Thomas Jefferson High, known as TJ, often ranks as the best public high school in the nation — but is also nationally known for struggling to admit Black and Hispanic students, who have comprised single-digit percentages of the student body for decades. By contrast, Asian American students made up 70 percent of the student body in 2019-2020, although Asian families accounted for 30 percent of Fairfax County’s population in 2019.
Spurred in part by the national reckoning with systemic racism that followed George Floyd’s killing last summer, Fairfax Superintendent Scott Brabrand spent months workshopping changes to the admissions process in a bid to boost diversity. In the fall, the school board agreed to nix a long-standing, rigorous admissions test, as well as a $100 application fee.
About a month later, 17 families — many of them Asian American — filed suit alleging that the removal of the test was illegal under Virginia law and had inflicted “irreparable” harm on their children, some of whom are TJ hopefuls.
In late December, the board approved a “holistic review” process that invites qualified eighth-graders — those with a grade-point average of at least 3.5 and enrolled in various honors courses — to apply by completing an essay and a “Student Portrait Sheet.” The new system requires Fairfax evaluators to take into account factors such as students’ socioeconomic status, whether children have disabilities and whether they come from households that do not speak English.
That overhaul is the focus of the new lawsuit. It was filed by members of the Coalition of TJ, a group formed by parents and school alumni last year to fight the proposed admissions changes. The group is being represented free of charge by Pacific Legal Foundation, a California-based conservative legal group that has been sharply critical of affirmative action.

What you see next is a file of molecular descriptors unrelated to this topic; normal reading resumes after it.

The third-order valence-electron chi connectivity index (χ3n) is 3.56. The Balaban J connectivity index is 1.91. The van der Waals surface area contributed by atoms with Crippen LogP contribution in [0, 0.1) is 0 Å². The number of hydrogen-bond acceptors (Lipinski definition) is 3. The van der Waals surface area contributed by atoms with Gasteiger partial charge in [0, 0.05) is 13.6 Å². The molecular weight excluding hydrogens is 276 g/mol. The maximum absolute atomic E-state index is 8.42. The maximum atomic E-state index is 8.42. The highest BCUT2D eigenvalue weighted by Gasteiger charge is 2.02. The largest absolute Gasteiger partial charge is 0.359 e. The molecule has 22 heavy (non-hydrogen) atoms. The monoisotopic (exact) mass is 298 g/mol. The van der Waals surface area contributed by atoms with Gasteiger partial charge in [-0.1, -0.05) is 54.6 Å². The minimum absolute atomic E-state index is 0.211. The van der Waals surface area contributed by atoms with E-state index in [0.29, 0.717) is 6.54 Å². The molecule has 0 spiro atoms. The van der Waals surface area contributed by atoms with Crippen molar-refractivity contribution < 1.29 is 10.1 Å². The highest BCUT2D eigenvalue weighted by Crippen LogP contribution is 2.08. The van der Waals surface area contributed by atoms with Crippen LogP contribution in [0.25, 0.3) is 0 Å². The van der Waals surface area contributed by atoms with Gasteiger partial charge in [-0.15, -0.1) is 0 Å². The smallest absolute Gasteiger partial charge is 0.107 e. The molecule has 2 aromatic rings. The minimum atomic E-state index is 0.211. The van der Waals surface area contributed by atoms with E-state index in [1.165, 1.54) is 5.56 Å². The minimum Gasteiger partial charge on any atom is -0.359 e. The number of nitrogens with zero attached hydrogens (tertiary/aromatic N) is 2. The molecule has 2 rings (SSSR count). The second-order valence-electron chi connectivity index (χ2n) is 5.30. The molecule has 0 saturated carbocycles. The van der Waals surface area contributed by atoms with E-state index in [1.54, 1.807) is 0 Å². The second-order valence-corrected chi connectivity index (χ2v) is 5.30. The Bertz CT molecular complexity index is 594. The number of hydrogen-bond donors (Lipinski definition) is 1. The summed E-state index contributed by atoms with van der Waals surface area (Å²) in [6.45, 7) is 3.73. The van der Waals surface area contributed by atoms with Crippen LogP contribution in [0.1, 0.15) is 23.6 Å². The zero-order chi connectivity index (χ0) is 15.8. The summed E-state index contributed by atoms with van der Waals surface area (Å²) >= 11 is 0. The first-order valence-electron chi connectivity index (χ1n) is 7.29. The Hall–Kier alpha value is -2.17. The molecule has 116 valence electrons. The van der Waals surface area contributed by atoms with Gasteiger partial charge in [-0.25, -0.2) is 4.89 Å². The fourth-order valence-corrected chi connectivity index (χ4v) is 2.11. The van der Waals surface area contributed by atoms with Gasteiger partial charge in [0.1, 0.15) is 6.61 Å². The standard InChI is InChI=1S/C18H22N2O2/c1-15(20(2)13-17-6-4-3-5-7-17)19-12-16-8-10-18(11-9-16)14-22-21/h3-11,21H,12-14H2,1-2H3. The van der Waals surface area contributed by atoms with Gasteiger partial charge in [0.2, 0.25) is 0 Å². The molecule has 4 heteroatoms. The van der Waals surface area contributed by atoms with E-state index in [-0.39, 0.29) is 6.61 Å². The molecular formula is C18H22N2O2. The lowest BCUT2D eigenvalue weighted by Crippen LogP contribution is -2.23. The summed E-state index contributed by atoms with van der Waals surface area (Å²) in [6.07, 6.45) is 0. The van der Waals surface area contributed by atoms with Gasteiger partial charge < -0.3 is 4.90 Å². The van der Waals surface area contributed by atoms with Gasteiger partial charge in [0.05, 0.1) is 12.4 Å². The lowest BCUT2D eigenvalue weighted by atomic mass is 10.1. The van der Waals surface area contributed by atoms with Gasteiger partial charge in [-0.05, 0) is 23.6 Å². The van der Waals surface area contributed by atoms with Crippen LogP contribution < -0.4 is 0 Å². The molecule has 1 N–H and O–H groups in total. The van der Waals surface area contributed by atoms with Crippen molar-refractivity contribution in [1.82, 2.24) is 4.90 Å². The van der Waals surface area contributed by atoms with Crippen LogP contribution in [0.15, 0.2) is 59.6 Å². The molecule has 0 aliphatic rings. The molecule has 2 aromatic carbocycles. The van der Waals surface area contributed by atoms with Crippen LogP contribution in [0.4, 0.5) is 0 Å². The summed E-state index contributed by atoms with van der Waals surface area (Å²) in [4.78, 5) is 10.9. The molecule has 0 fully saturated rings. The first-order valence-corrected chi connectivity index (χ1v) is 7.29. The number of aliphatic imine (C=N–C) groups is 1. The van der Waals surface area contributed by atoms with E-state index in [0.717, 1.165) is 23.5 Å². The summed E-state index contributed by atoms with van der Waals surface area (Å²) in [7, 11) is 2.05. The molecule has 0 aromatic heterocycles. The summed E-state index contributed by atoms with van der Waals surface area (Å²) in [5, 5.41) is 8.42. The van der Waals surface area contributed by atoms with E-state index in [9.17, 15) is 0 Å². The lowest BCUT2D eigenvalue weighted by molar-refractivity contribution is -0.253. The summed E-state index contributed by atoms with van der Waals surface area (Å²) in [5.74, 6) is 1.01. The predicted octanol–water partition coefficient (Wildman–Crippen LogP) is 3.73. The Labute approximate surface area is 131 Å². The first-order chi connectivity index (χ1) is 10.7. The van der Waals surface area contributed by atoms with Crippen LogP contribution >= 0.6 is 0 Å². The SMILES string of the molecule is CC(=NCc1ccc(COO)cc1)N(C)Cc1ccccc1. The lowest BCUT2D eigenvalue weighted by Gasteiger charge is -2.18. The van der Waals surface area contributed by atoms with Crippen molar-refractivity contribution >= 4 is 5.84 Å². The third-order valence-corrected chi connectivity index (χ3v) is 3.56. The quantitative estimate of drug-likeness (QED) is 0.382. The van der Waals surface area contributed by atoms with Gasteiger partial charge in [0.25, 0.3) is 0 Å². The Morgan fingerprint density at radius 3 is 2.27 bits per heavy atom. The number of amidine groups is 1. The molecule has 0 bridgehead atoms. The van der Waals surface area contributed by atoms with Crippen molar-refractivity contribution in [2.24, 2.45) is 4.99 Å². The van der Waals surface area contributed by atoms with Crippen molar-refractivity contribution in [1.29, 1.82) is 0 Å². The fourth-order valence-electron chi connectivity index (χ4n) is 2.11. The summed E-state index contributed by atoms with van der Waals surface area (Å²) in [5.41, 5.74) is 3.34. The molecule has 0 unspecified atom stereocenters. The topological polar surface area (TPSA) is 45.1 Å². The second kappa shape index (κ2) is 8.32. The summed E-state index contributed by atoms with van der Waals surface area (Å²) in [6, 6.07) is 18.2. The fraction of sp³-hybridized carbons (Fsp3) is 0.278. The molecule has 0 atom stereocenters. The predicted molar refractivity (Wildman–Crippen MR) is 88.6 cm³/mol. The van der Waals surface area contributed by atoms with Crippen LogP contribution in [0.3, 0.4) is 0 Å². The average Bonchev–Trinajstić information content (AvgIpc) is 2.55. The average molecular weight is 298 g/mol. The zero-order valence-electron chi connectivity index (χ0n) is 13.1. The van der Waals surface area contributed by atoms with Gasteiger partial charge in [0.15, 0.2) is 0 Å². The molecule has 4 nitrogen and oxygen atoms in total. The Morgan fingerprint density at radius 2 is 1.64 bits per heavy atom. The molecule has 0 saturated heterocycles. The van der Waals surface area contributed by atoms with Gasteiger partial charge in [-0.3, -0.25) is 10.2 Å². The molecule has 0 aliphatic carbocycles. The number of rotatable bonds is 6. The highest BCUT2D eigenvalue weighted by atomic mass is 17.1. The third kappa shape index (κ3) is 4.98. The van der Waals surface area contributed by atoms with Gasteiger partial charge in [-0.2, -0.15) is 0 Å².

The 25-page suit, filed Wednesday in the U.S. District Court for the Eastern District of Virginia against Brabrand and the Fairfax school board, charges that the revisions to TJ’s admissions process were specifically meant to drive down the number of Asian American students enrolled at the school and cites presentations and comments made by the superintendent and school board members to try to prove that point.
It also includes a data analysis conducted by coalition members forecasting that Asian American enrollment will drop to 31 percent in the Class of 2025, the first to go through the new admissions process.
“In all my decades of life in America, I have never felt so much under siege,” TJ parent Asra Nomani, a plaintiff, said at a news conference Wednesday. “What we face today is emblematic of a national injustice happening against Asian American parents and students” — referencing a recent spike in anti-Asian hate across America.
In response to the suit, a spokeswoman for Fairfax County Public Schools said Wednesday that the superintendent and the school board remain dedicated to ensuring that every student has the opportunity to realize their full potential.
“It is in that vein that the Board fervently supported removing the historical barriers and inequities faced by students from culturally and ethnically diverse socioeconomic backgrounds, while still ensuring that TJ maintains its high academic standards,” Lucy Caldwell said in a statement.
The suit seeks a “permanent injunction” that would prevent the Fairfax school system from enforcing the admissions changes, as well as a court order requiring it to revert to the process in place last fall.
The controversy over changes at TJ is part of a burgeoning debate nationwide. Spurred in part by the pandemic, selective K-12 schools from San Francisco to Boston have begun pondering how to improve diversity. Many, like TJ, are dropping admissions tests — and many are facing similar allegations that their actions are unfairly targeting Asian American students.
In the realm of higher education, Harvard is facing a high-profile suit that alleges its admissions system — which takes race into account — discriminates against Asian Americans. The group leading that suit, Students for Fair Admissions, in February petitioned the U.S. Supreme Court to take up the case.
At the Wednesday news conference, Harry Jackson, who is Black and father to one of six Black students in TJ’s freshman class this year, called himself an “active supporter” of the suit even though he is not a plaintiff. He said the admissions changes were blatant “bigotry and racism” — efforts that made him feel as though he were living in the 1950s South, he said.
“They’re not doing anything to uplift the Black and Hispanic communities,” Jackson said of the school board. “They’re just bringing down the Asian community.”
Meanwhile, the earlier suit filed by coalition members is making its way through the courts. In early February, a judge refused to issue an injunction barring the Fairfax school system from enforcing its TJ admissions changes, but allowed the lawsuit itself to go forward.